David Goldblatt on the modern Olympics, Euan Ashley on athletes and genetics, Vicky Karaminas on uniforms, sportswear and superheroes, Francis Spufford on writing an 18th century novel, Ashleigh Young on her personal essays and creative science writing, six-person choir group The Oxfords, and Kate De Goldi on the Children’s Book Awards and the Hooked on Books website.
Alok Jha on water and the weather, Matt Noffs on the problem of methamphetamine, Dr David Galler on intensive care, Roxanne El-Hady - UK Young Scientist 2016, Louise Leitch and Byron Skinner on gender transition, Peter Simpson on Christchurch’s “Bloomsbury South”, Shayne P Carter on rock and the classics
Andy Bearpark on war zones, Margaret Thatcher and yoga, Norm Hewitt on breaking the cycle of violence, Rochelle Constantine on whales and technology, Terence Davies on his two new films, Fiona Campbell on ten years of the Real Art Roadshow, Thomas Thwaites on being a goat, and Lawrence Arabia on his new album and tour.
Robert Macfarlane on landmarks and nature, Peter Bale on the Panama Papers and digital journalism, Barçin Yinanç on the reported military coup in Turkey, Madeline Di Nonno on gender imbalance in entertainment, Kirsten Johnson on her work as a cameraperson, Arthur Tompkins on the theft of Degas’ Madame Camus at the Piano, Damian Bailey on hypoxia and concussion, and Gregory O’Brien on poetry collections from Rachel Bush and Michael Jackson.
Simon Day on South Sudan, Gil Penalosa on liveable cities, mortician Caitlin Doughty on good deaths, conductor Sir Andrew Davis, Tim Jackson on prosperity without growth, Henry Brodaty on ageing and Alzheimers, Elaine Yan Ling Ng on textiles and technology.
Eva Orner on her film about the detention centres on Manus Island and Nauru, David Verrall on Richard “King Dick” Seddon, Kevin Mitnick on hacking and security, Peter Haythornthwaite on design and products, Wilko Johnson on music and cancer, John and Mary Lee on farming snow in Cardrona, Gregory O’Brien on the Futuna Chapel.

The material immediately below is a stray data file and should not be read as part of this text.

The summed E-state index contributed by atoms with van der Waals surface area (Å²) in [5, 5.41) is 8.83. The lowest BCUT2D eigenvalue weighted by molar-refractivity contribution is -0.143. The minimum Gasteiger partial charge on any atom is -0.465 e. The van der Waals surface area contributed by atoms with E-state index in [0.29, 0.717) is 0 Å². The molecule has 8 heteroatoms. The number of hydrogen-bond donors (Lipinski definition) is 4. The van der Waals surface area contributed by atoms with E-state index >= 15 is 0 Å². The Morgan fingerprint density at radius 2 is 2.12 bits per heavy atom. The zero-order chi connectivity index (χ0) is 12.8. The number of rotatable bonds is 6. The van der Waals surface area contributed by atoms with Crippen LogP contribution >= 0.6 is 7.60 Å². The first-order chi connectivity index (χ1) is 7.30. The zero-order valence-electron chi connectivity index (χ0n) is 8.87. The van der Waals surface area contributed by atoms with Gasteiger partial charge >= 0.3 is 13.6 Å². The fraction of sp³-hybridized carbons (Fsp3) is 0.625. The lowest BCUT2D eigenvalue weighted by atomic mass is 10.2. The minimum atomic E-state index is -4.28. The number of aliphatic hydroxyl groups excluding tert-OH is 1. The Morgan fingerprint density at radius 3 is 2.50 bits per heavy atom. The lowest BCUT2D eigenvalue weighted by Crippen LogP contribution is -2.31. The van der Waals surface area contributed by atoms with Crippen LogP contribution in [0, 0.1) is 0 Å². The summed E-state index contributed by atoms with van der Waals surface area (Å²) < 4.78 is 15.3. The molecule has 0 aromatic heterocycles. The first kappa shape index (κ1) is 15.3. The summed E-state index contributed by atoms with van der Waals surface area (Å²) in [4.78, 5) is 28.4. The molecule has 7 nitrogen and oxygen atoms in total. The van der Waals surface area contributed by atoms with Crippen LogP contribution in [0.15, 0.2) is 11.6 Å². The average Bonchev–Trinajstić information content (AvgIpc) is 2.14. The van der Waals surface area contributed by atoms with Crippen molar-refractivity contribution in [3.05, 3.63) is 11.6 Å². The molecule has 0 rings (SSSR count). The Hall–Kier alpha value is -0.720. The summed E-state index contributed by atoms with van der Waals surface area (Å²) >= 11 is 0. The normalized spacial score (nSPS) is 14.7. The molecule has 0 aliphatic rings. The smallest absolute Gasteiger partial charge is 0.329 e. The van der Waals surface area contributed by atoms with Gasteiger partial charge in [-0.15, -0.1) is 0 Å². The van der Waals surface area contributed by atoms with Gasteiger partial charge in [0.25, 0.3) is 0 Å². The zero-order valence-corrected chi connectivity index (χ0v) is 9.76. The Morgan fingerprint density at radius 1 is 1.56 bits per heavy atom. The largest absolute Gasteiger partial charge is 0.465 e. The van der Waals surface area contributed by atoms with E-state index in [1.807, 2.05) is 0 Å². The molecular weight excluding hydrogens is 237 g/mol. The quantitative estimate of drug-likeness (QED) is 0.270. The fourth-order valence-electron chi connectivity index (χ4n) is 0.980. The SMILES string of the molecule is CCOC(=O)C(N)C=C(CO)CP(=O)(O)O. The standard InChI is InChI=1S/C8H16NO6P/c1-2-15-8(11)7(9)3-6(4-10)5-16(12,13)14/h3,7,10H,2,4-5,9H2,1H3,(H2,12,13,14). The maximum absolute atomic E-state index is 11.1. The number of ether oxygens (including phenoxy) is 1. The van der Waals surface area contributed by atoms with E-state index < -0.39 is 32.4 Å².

Tim Bale, Ian MacWhirter and Rod Oram on the Brexit result, Werner Herzog on how he makes his movies, John Clarke on the Australian election campaign, Peter Bromhead on his life and art, Axel Gietz on tobacco plain packaging, Chris Hay on making history come alive, and Kate Camp on The Shorter Pepys.
Stella Duffy on writing a new Ngaio Marsh novel, Ashleigh Smith on anti-cyberbullying, Substantia Jones on sizeist bigotry, William Rolleston on farming and the environment, Tearepa Kahi on his new film Poi E: The Story of Our Song', Adriane Ohanesian on taking photos in Sudan, Kate De Goldi with the latest children's books
Michelle McGagh on her year of buying nothing, Cheryl Sucher on US life and politics, Ben Goldacre on science and statistics, Mana Vautier on becoming the first Maori astronaut, Anna Marbrook on waka and Hotel Europa, Rebecca Jesson on tech in schools, Rob Knight on genetic engineering, and award-winning opinion writer, Rachel Stewart